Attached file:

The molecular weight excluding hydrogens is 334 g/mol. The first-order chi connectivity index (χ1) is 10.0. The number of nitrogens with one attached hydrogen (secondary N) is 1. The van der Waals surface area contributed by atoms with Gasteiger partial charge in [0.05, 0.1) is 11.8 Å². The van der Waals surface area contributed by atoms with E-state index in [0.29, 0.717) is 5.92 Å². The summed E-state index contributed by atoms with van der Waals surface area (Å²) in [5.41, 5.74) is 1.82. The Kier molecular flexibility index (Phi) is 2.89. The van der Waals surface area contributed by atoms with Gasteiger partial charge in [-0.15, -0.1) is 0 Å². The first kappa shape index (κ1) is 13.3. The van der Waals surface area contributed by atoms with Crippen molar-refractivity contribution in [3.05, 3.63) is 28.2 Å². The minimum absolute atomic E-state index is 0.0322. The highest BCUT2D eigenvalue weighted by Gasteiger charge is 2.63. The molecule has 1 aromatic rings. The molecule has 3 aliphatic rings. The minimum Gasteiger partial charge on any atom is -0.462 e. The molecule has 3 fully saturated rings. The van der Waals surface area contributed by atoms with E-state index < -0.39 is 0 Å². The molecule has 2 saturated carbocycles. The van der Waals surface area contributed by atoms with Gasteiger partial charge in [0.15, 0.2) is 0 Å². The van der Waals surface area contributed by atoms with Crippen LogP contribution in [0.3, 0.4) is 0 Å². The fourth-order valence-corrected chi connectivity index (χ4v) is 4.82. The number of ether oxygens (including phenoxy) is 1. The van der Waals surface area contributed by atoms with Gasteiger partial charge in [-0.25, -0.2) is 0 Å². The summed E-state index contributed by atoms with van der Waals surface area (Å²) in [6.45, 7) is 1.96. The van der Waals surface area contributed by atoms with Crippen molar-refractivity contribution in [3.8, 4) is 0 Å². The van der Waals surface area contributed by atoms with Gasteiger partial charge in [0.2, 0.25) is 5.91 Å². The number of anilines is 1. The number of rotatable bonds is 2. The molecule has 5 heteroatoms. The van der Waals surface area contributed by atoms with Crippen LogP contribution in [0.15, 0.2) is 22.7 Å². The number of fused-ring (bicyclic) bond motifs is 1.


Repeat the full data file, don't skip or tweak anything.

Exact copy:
The molecular weight excluding hydrogens is 334 g/mol. The first-order chi connectivity index (χ1) is 10.0. The number of nitrogens with one attached hydrogen (secondary N) is 1. The van der Waals surface area contributed by atoms with Gasteiger partial charge in [0.05, 0.1) is 11.8 Å². The van der Waals surface area contributed by atoms with E-state index in [0.29, 0.717) is 5.92 Å². The summed E-state index contributed by atoms with van der Waals surface area (Å²) in [5.41, 5.74) is 1.82. The Kier molecular flexibility index (Phi) is 2.89. The van der Waals surface area contributed by atoms with Gasteiger partial charge in [-0.15, -0.1) is 0 Å². The first kappa shape index (κ1) is 13.3. The van der Waals surface area contributed by atoms with Crippen molar-refractivity contribution in [3.05, 3.63) is 28.2 Å². The minimum absolute atomic E-state index is 0.0322. The highest BCUT2D eigenvalue weighted by Gasteiger charge is 2.63. The molecule has 1 aromatic rings. The molecule has 3 aliphatic rings. The minimum Gasteiger partial charge on any atom is -0.462 e. The molecule has 3 fully saturated rings. The van der Waals surface area contributed by atoms with E-state index < -0.39 is 0 Å². The molecule has 2 saturated carbocycles. The van der Waals surface area contributed by atoms with Gasteiger partial charge in [0.15, 0.2) is 0 Å². The van der Waals surface area contributed by atoms with Crippen LogP contribution in [0.3, 0.4) is 0 Å². The fourth-order valence-corrected chi connectivity index (χ4v) is 4.82. The number of ether oxygens (including phenoxy) is 1. The van der Waals surface area contributed by atoms with Gasteiger partial charge in [-0.25, -0.2) is 0 Å². The summed E-state index contributed by atoms with van der Waals surface area (Å²) in [6.45, 7) is 1.96. The van der Waals surface area contributed by atoms with Crippen molar-refractivity contribution in [3.8, 4) is 0 Å². The van der Waals surface area contributed by atoms with Gasteiger partial charge in [0.2, 0.25) is 5.91 Å². The number of anilines is 1. The number of rotatable bonds is 2. The molecule has 5 heteroatoms. The van der Waals surface area contributed by atoms with Crippen LogP contribution in [0.15, 0.2) is 22.7 Å². The number of fused-ring (bicyclic) bond motifs is 1.